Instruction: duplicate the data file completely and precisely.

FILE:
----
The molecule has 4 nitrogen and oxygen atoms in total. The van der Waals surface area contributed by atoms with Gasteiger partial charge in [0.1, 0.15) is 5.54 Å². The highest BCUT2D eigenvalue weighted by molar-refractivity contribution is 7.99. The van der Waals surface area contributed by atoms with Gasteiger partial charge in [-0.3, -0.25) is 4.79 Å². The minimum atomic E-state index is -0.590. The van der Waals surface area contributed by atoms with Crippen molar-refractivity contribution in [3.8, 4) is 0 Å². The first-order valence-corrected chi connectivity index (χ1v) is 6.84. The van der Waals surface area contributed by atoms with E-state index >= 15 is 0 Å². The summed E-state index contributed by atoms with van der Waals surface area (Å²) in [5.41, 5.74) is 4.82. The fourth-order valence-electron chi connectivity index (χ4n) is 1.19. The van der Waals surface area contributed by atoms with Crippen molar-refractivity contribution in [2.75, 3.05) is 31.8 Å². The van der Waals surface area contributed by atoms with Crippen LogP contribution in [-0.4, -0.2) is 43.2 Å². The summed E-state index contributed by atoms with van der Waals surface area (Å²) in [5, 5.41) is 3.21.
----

The molecule has 4 nitrogen and oxygen atoms in total. The van der Waals surface area contributed by atoms with Gasteiger partial charge in [0.1, 0.15) is 5.54 Å². The highest BCUT2D eigenvalue weighted by molar-refractivity contribution is 7.99. The van der Waals surface area contributed by atoms with Gasteiger partial charge in [-0.3, -0.25) is 4.79 Å². The minimum atomic E-state index is -0.590. The van der Waals surface area contributed by atoms with Crippen molar-refractivity contribution in [3.8, 4) is 0 Å². The first-order valence-corrected chi connectivity index (χ1v) is 6.84. The van der Waals surface area contributed by atoms with E-state index >= 15 is 0 Å². The summed E-state index contributed by atoms with van der Waals surface area (Å²) in [5.41, 5.74) is 4.82. The fourth-order valence-electron chi connectivity index (χ4n) is 1.19. The van der Waals surface area contributed by atoms with Crippen molar-refractivity contribution in [2.75, 3.05) is 31.8 Å². The van der Waals surface area contributed by atoms with Crippen LogP contribution in [-0.4, -0.2) is 43.2 Å². The summed E-state index contributed by atoms with van der Waals surface area (Å²) in [5, 5.41) is 3.21.